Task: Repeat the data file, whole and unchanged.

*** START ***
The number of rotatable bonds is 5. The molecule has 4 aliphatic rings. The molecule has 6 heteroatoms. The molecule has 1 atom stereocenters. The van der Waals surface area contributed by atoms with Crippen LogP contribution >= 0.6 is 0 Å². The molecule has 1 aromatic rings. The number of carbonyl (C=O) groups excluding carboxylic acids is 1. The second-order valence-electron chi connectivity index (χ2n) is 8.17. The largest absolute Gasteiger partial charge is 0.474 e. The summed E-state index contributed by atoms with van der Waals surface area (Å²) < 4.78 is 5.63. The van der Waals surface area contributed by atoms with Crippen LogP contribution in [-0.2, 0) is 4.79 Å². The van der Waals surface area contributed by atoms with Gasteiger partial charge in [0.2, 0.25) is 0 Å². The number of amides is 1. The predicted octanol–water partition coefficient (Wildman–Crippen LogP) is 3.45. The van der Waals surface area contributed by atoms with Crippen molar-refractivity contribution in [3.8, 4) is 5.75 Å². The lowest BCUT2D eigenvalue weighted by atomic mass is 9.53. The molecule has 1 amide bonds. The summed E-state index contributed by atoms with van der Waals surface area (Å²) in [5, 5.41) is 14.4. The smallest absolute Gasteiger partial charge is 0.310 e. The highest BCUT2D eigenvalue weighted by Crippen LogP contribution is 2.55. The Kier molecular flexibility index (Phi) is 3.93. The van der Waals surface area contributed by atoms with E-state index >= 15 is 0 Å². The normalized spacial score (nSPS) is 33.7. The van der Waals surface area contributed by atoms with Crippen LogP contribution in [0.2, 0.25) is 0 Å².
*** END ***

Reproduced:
The number of rotatable bonds is 5. The molecule has 4 aliphatic rings. The molecule has 6 heteroatoms. The molecule has 1 atom stereocenters. The van der Waals surface area contributed by atoms with Crippen LogP contribution >= 0.6 is 0 Å². The molecule has 1 aromatic rings. The number of carbonyl (C=O) groups excluding carboxylic acids is 1. The second-order valence-electron chi connectivity index (χ2n) is 8.17. The largest absolute Gasteiger partial charge is 0.474 e. The summed E-state index contributed by atoms with van der Waals surface area (Å²) < 4.78 is 5.63. The van der Waals surface area contributed by atoms with Crippen LogP contribution in [-0.2, 0) is 4.79 Å². The van der Waals surface area contributed by atoms with Gasteiger partial charge in [0.2, 0.25) is 0 Å². The number of amides is 1. The predicted octanol–water partition coefficient (Wildman–Crippen LogP) is 3.45. The van der Waals surface area contributed by atoms with Crippen molar-refractivity contribution in [3.8, 4) is 5.75 Å². The lowest BCUT2D eigenvalue weighted by atomic mass is 9.53. The molecule has 1 amide bonds. The summed E-state index contributed by atoms with van der Waals surface area (Å²) in [5, 5.41) is 14.4. The smallest absolute Gasteiger partial charge is 0.310 e. The highest BCUT2D eigenvalue weighted by Crippen LogP contribution is 2.55. The Kier molecular flexibility index (Phi) is 3.93. The van der Waals surface area contributed by atoms with E-state index >= 15 is 0 Å². The normalized spacial score (nSPS) is 33.7. The van der Waals surface area contributed by atoms with Crippen LogP contribution in [0.2, 0.25) is 0 Å².